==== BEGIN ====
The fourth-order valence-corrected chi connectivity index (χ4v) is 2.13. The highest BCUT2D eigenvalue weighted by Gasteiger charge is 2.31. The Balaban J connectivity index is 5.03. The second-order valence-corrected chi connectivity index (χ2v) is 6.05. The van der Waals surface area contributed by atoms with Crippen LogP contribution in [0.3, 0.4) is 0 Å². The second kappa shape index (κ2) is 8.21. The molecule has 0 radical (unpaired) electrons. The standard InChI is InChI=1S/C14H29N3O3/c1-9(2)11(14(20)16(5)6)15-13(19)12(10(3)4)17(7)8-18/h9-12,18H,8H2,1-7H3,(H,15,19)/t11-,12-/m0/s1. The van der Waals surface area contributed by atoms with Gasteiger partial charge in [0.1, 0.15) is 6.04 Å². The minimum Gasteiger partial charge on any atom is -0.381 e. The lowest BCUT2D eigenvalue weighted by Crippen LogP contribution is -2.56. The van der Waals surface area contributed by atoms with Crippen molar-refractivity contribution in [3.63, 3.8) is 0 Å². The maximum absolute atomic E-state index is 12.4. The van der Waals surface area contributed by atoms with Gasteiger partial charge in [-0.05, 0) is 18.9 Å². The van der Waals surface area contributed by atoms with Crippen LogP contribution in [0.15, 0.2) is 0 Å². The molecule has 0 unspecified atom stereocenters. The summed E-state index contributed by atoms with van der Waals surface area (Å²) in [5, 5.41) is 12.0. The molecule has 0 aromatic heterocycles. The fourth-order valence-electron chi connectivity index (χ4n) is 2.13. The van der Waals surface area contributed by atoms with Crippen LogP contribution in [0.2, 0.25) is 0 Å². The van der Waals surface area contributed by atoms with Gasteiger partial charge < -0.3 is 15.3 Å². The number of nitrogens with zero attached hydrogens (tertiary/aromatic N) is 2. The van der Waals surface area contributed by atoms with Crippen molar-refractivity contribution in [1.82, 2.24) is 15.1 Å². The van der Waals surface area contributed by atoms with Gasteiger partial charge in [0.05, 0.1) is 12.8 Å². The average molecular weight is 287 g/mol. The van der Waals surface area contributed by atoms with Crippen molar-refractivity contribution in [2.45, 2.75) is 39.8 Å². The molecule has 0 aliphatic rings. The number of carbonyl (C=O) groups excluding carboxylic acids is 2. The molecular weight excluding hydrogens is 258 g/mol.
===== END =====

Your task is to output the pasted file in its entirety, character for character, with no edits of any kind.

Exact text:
The fourth-order valence-corrected chi connectivity index (χ4v) is 2.13. The highest BCUT2D eigenvalue weighted by Gasteiger charge is 2.31. The Balaban J connectivity index is 5.03. The second-order valence-corrected chi connectivity index (χ2v) is 6.05. The van der Waals surface area contributed by atoms with Crippen LogP contribution in [0.3, 0.4) is 0 Å². The second kappa shape index (κ2) is 8.21. The molecule has 0 radical (unpaired) electrons. The standard InChI is InChI=1S/C14H29N3O3/c1-9(2)11(14(20)16(5)6)15-13(19)12(10(3)4)17(7)8-18/h9-12,18H,8H2,1-7H3,(H,15,19)/t11-,12-/m0/s1. The van der Waals surface area contributed by atoms with Gasteiger partial charge in [0.1, 0.15) is 6.04 Å². The minimum Gasteiger partial charge on any atom is -0.381 e. The lowest BCUT2D eigenvalue weighted by Crippen LogP contribution is -2.56. The van der Waals surface area contributed by atoms with Crippen molar-refractivity contribution in [3.63, 3.8) is 0 Å². The maximum absolute atomic E-state index is 12.4. The van der Waals surface area contributed by atoms with Gasteiger partial charge in [-0.05, 0) is 18.9 Å². The van der Waals surface area contributed by atoms with Crippen LogP contribution in [0.15, 0.2) is 0 Å². The molecule has 0 unspecified atom stereocenters. The summed E-state index contributed by atoms with van der Waals surface area (Å²) in [5, 5.41) is 12.0. The molecule has 0 aromatic heterocycles. The fourth-order valence-electron chi connectivity index (χ4n) is 2.13. The van der Waals surface area contributed by atoms with Crippen LogP contribution in [0.2, 0.25) is 0 Å². The van der Waals surface area contributed by atoms with Gasteiger partial charge < -0.3 is 15.3 Å². The number of nitrogens with zero attached hydrogens (tertiary/aromatic N) is 2. The van der Waals surface area contributed by atoms with Crippen molar-refractivity contribution in [1.82, 2.24) is 15.1 Å². The van der Waals surface area contributed by atoms with Gasteiger partial charge in [0.05, 0.1) is 12.8 Å². The average molecular weight is 287 g/mol. The van der Waals surface area contributed by atoms with Crippen molar-refractivity contribution in [2.45, 2.75) is 39.8 Å². The molecule has 0 aliphatic rings. The number of carbonyl (C=O) groups excluding carboxylic acids is 2. The molecular weight excluding hydrogens is 258 g/mol.